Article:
Books without words are kinda like the silent movies of the kiddo lit world. They rely entirely on images to tell their story, making them a unique challenge (but also a ton of fun) to create.

Before we begin, if you want to write a normal children’s book with words, then look at my guide to how to write a children’s book.

Does Your Story Need Words?

Here are five tests to determine whether your book can be a wordless one.

1. Emotion or Explanation?
Ask yourself: is your story more about evoking a feeling or explaining an idea? Wordless books are brilliant at making readers feel things deeply – whether it’s wonder, empathy, or joy. If your story thrives on explanations, dialogues, or internal thoughts, words might be your best buddies.

2. A Universal Story
If your tale has a universal theme, something that kids from Tokyo to Timbuktu can relate to without needing cultural context, going wordless might be your golden ticket. Wordless books are the Esperanto of the literary world: they break language barriers.

3. Visual Complexity?
Consider how complex your illustrations are. If they’re detailed and nuanced enough to carry the entire narrative, you might not need words. On the flip side, if words can complement and elevate those illustrations, why not have the best of both worlds?

5. The Chatter Factor
Think about the characters in your story. Are they the chatty type? Do they need to communicate specific thoughts, jokes, or insights directly to one another? If your story hinges on dialogue — those witty banters, heart-to-heart convos, or dramatic declarations — then words become indispensable.

Examples of Wordless Books

1. “Flotsam” by David Wiesner
A boy discovers an underwater camera on a beach. When he develops the film, he sees extraordinary scenes of undersea life and distant, fantastical places.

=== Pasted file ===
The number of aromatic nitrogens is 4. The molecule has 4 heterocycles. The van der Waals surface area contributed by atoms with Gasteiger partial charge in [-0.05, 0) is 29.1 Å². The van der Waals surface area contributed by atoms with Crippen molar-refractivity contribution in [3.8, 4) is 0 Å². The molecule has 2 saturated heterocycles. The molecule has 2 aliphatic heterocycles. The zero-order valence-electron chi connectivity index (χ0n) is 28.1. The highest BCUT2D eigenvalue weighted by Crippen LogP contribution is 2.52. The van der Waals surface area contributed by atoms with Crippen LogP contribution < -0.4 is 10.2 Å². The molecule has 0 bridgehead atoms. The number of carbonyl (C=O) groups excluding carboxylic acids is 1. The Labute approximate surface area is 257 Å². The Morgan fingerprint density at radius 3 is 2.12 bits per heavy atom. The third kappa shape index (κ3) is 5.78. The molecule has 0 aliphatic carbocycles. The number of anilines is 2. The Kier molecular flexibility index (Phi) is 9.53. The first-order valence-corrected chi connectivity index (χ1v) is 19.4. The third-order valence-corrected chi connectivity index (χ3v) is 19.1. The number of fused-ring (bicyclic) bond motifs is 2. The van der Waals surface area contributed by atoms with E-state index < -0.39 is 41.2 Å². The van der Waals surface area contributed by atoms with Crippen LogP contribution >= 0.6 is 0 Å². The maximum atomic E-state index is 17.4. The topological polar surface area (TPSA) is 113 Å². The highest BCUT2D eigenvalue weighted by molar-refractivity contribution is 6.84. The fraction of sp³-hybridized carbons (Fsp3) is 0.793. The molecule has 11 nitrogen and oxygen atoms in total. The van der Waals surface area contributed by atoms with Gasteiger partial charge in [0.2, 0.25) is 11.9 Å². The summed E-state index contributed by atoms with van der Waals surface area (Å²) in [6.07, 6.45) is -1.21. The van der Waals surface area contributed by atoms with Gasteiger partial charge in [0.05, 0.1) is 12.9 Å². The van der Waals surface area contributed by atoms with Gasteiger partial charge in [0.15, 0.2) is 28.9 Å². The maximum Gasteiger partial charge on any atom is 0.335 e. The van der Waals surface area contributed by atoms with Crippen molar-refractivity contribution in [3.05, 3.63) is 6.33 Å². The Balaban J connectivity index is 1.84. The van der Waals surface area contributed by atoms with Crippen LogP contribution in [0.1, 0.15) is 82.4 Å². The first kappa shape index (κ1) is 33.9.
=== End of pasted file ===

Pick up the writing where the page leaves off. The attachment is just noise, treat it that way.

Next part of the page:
Wiesner has done several wordless books, and he’s a master of the genre (check out his Frogs book).

There are three things you can learn from this book:

  1. Create Mystery: This book works because it’s based on “mystery.” A boy at the beach finds an underwater camera at the beach, and of course the reader wonders: what’s on this camera? That’s the plot that keeps the reader reading.
  2. Use Fantasy: The pictures show a magical adventure underseas, with fish with mechanical insides and octopuses reading on a couch. It’s like a fantastical tour, sprinkled with magic.
  3. Surprise Ending: The end is where he takes a picture of himself, throws the water back in the ocean, and another girl finds the camera.

2. “Journey” by Aaron Becker
This story follows a lonely girl who draws a door on her bedroom wall and enters a world full of magic, danger, and wonder with her red crayon.

Here are three things you can learn from it:

  1. Start with a problem. The book starts with a girl being bored. Her father won’t play with her, or fly a kite with her.
  2. Use Magic. She uses a red marker to draw a doorway, and then passes through that door. She draws a rowboat and then sails down the river, into a castle. She draws a hot air balloon and sails through the sky. She draws a magic carpet and flies on it.
  3. End on Friendship. The end of the book is her meeting a boy, and he has a purple marker, and the reader expects that they will soon go on adventures together.

If you want to learn more about Becker’s process of creating the book, check out this video with the author.